Berrios' acquisition turning into one of most significant moves for Blue Jays

Jose Berrios pitched into the seventh inning against his former team as the Toronto Blue Jays defeated the Minnesota Twins 5-3.

Jose Berrios’ acquisition by the Toronto Blue Jays didn’t have the "wow" factor to match that of David Price’s.

The Blue Jays have made significant starting pitching adds at various points of various seasons — not just trade deadline deals. At their best, they’ve helped win titles, breathe life into expectations, and change clubhouse dynamics.

But given where the Blue Jays are with Hyun Jin Ryu and where they might be with Robbie Ray, who was a deadline acquisition last season, this winter? And given where Vladimir Guerrero, Jr., and Bo Bichette seem destined to lead this team? It sure feels as if Berrios could become one of the most significant.

Facing the team that made him the 32nd choice overall in the 2012 draft and for whom he was a two-time all-star, Berrios made a five-run Blue Jays first hold up the rest of the way Sunday en route to a 5-3 win over the Minnesota Twins at the Rogers Centre, meaning that the Blue Jays hold down one of two American League wild-card spots going into a three-game series against the Tampa Bay Rays starting Monday in St. Petersburg, Fla.

It was the Blue Jays' seventh consecutive series win, their 15th in 18 games and their 21st in 30 games at the Rogers Centre.

Berrios’ outing came a little more than 90 minutes after Blue Jays general manager Ross Atkins told a dug-out scrum that the team had put Ryu, the team's Opening Day starter, on the 10-day IL with what Atkins described as a neck strain. So as important as his performance – three runs on four hits with six strikeouts and a walk – was the fact Berrios said the abdominal issue that surfaced during his previous start was gone.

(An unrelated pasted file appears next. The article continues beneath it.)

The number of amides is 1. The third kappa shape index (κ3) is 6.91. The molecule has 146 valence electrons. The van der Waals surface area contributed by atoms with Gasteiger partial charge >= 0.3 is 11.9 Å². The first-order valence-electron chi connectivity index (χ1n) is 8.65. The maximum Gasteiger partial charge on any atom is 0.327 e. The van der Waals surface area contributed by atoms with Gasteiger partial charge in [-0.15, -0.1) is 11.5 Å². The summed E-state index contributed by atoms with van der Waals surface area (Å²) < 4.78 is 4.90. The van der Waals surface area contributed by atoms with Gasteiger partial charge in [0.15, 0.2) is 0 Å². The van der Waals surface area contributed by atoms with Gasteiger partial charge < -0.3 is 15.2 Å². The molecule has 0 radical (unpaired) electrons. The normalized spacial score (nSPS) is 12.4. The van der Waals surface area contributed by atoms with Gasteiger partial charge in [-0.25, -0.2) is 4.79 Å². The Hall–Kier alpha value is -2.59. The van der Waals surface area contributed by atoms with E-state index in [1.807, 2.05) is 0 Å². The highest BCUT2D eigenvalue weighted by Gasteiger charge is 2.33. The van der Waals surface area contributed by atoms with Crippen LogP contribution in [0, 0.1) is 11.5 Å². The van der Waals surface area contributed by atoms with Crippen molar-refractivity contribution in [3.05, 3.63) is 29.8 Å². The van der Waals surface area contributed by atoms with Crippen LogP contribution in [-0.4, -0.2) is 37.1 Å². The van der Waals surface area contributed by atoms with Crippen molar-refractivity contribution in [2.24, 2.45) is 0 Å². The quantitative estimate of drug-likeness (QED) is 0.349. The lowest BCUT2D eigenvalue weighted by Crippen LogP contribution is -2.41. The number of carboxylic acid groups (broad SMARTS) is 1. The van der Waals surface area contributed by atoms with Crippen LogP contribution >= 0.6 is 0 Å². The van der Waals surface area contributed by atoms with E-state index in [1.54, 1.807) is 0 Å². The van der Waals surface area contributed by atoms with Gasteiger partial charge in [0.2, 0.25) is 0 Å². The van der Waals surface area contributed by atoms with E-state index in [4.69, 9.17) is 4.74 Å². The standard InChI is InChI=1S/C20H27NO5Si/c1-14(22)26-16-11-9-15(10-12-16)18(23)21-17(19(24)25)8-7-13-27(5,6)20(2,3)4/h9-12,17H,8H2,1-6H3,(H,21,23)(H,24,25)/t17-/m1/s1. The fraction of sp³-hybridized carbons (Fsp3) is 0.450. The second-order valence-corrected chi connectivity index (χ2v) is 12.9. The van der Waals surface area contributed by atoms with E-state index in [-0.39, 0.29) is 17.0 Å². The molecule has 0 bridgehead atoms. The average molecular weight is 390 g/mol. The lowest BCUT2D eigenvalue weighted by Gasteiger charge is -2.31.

When the Blue Jays and Twins finalized the trade that saw Berrios join the Blue Jays for prospects Austin Martin and Simeon Woods Richardson, Twins executive vice-president and chief baseball officer Derek Falvey sent a text to a friend in the Blue Jays organization raving about the quality of player and person they were getting. And Blue Jays officials have made clear – on and off the record – that they will put on a full-court press to get Berrios inked to an extension.

Berrios has one year left on his contract, but talks could begin as early as this off-season, in fact, should Ray leave as a free agent.

Berrios (12-8) exited after giving up a two-out home run to Ben Rortvedt in the seventh inning. As he did in his previous start at the Rogers Centre, Berrios tipped his cap in acknowledgement of the ovation he received from the 14,601 in attendance. He also pointed with his glove to the Twins dugout, acknowledging his former teammates. Manager Rocco Baldelli and several players applauded in return.

“I never had a day like that before,” said Berrios. “My mom called me yesterday and said: ‘Just do your work.’ I said: ‘Yes, mom, but they’re still like my good friends.'”

With Luke Farrell (1-1) starting in what was for the Twins a designated bullpen day, the Blue Jays batted around in the bottom of the first, with Bichette’s two-run home run keying the assault on an afternoon where Guerrero, Jr., went 3-for-4 with an RBI.

Bichette’s homer was his 26th, tying Tony Batista (1999) for the most homers in a season by a Blue Jays shortstop. Lourdes Gurriel, Jr., had a first-inning RBI single that gave him 27 RBIs in September, tying Willie Upshaw for the second-most in club history, three back of Kelly Gruber’s franchise record of 30 set in 1990.

Guerrero and Twins third baseman Josh Donaldson – who was named AL MVP in 2015 with the Blue Jays - exchanged signed jerseys behind home plate after the game, with Guerrero telling Sportsnet’s Hazel Mae: “Donaldson has been great to me since I was in spring training. He always helped me at third base.” Asked about Donaldson’s public support in his MVP bid, Guerrero added: “I mean, it feels great. He won it in 2015. I’m gonna keep working hard and stay focussed.”